It’s the most … wonderful time … of the yeeeeeeeear.

For #ItMightMeanTooMuch, that is.

Rivalry week is when the over-the-top and bizarre gets even more over-the-top and bizarre. It’s when some fanbases choose not to use an entire letter for a week because how dare an Ohio State fan accidentally say anything that could be related to Michigan.

But on this platform, let’s stick to an SEC edition of #RivalryWeek. Myself and my fellow SDS Podcast co-host Chris Marler asked you to tweet out your best #ItMightMeanTooMuch stories for Rivalry Week.

Some of y’all are even crazier than I realized.

It’s one thing to talk smack, but it’s another if that smack talk turns into, well, an actual smack. Take this Kentucky fan, for example. After the Wildcats took down Heisman Trophy winner Lamar Jackson back in 2016, she decided to drop the mic on a Louisville fan and run.

I’d hate to see what that Louisville fan is up to these days.

The beauty of rivalry week is that it’s not just an intra-conference affair. In fact, some of the best rivalries this weekend are between ACC and SEC schools. Between Florida-Florida State, Georgia-Georgia Tech and South Carolina-Clemson, there are plenty of fanbases within the same state that will go above and beyond to show their distaste for the opposing fanbase.

On Instagram, @ethanbates1776 said, “I got wrote up in my school for not talking to my teacher for a week before the Clem-SC game.”

Had Ethan Bates communicated with his teacher that week, perhaps he would’ve know that “written up” is actually the proper way to phrase that. But hey, the laws of grammar are secondary when it comes to Rivalry Week. Obviously there’s more to that story. The teacher and student clearly didn’t agree on fandom. At least not for that week.

What about being in a relationship with someone who roots for a rival school? It’s an age-old debate that some can move past and some can’t.

This story is definitely the latter:

Man, not to paint with too broad of a brush, but if all Georgia Tech grads are going to use “Clean Ole-Fashioned Hate” as the determining factor for whether they can stay with a UGA grad, that’s going to break up a whole lot of couples down the road.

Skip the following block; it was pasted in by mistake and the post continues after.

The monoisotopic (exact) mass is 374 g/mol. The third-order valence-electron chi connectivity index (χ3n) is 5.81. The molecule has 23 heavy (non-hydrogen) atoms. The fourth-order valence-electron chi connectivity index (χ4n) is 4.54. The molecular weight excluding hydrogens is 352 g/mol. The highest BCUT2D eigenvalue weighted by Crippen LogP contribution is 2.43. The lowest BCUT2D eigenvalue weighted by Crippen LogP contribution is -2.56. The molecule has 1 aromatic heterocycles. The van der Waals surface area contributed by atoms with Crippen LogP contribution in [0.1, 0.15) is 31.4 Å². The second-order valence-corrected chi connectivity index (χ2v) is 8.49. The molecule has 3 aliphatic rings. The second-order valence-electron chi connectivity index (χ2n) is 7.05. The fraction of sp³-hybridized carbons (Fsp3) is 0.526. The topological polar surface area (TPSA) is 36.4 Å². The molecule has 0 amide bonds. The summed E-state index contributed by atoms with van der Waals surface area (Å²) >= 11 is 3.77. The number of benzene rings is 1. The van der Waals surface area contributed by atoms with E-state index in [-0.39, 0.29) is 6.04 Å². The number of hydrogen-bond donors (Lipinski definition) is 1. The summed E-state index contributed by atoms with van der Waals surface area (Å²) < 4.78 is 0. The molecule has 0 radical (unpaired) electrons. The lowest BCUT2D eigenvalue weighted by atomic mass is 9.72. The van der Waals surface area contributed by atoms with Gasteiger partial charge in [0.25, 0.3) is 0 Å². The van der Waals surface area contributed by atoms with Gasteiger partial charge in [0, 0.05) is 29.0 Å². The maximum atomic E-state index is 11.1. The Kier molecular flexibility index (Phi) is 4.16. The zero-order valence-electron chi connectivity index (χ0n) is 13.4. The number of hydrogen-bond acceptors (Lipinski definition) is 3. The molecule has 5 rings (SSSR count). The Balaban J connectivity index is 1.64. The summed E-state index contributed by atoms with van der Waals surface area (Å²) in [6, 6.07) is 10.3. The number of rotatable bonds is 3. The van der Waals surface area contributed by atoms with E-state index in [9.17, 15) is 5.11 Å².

The Georgia-Georgia Tech rivalry isn’t just limited to fans, either. This week, a couple of verified university accounts decided to take to social media to troll one another:

That created the ultimate mic drop from UGA:


When it comes down to it, the team who wins Rivalry Week and/or has the better season is ultimately going to be able to get the last jab in 99 times out of 100. There’s no coming back from that. The results on the field create bragging rights and animosity for one calendar year.

Apparently that even extends to holidays.

Thanksgiving might not have been such a neighborly event at households across the Magnolia State. Ole Miss’ victory last year essentially served as a bowl win for the Rebels/Landsharks, who were banned from postseason play. For some, however, it doesn’t matter if postseason berths are on the line or not.

On Instagram, @jackson.hollingsworth said his #ItMightMeanTooMuch story for Rivalry Week was “not inviting your Mississippi State fan family members to Thanksgiving this year.”

Dang. The Egg Bowl is crazy. If you don’t think that, read this story from Sports Illustrated‘s Ross Dellenger and you’ll think otherwise.

But let’s be honest. It’s hard to find anything crazier than the Iron Bowl. The Harvey Updyke stories define what has become arguably the wildest rivalry in the sport.

The aforementioned Marler is a diehard Alabama fan. He bleeds Crimson in ways that few do, which makes the following story understandable:

Sidebar time. Please don’t hate me for this, Alabama or Auburn fans. I confess that I’ve actually been to Greece once compared to zero Iron Bowls.

I know. #ItMightNotMeanEnough.

But for these people, who grew up surrounded by all things Iron Bowl, #ItMightMeanTooMuch has never been more appropriate:

Come on! Those are basically the three best holidays! What does a guy have to do to get an invite to celebrate a holiday?

Oh, that’s right.

I’m sensing a theme here when it comes to holidays being the ultimate way to enforce rules of a rivalry. Or perhaps, they’re simply the perfect time to start new traditions:

That’s actually a brilliant move because the 5-year-old hasn’t been alive for anything other than the Gus Malzahn era at Auburn. You can definitely continue that brainwashing for at least a couple more years. Well, at least as long as Malzahn doesn’t get bought out.

If you think those are bizarre Iron Bowl stories, look at two of these that we got on Instagram:

@lil1jacob: “I was dating this girl and she said that she was an Alabama…now I’m with her sister that’s an Auburn fan.”

@wells_smith11: “A Bama fan stabbed someone with a plastic squirrel because they weren’t sad after a loss.”

Are we sure that last one was true? And if it was, it was definitely Nick Saban, right?

Whatever extremes some go to during Rivalry Week, a little gospel can bring them back to normal … or just remind them that Rivalry Week and worship are two of the same:

That’s as SEC as it gets. Pastor Penny Ford even has her name in Crimson. I love it.

Rivalry Week makes us all a little crazy. Maybe it’s because it’s the last week of the regular season and it comes during an atypical holiday week.

But let’s all remember that whoever we root for during Rivalry Week, we can all agree on one thing.

In the SEC, #ItMightMeanTooMuch.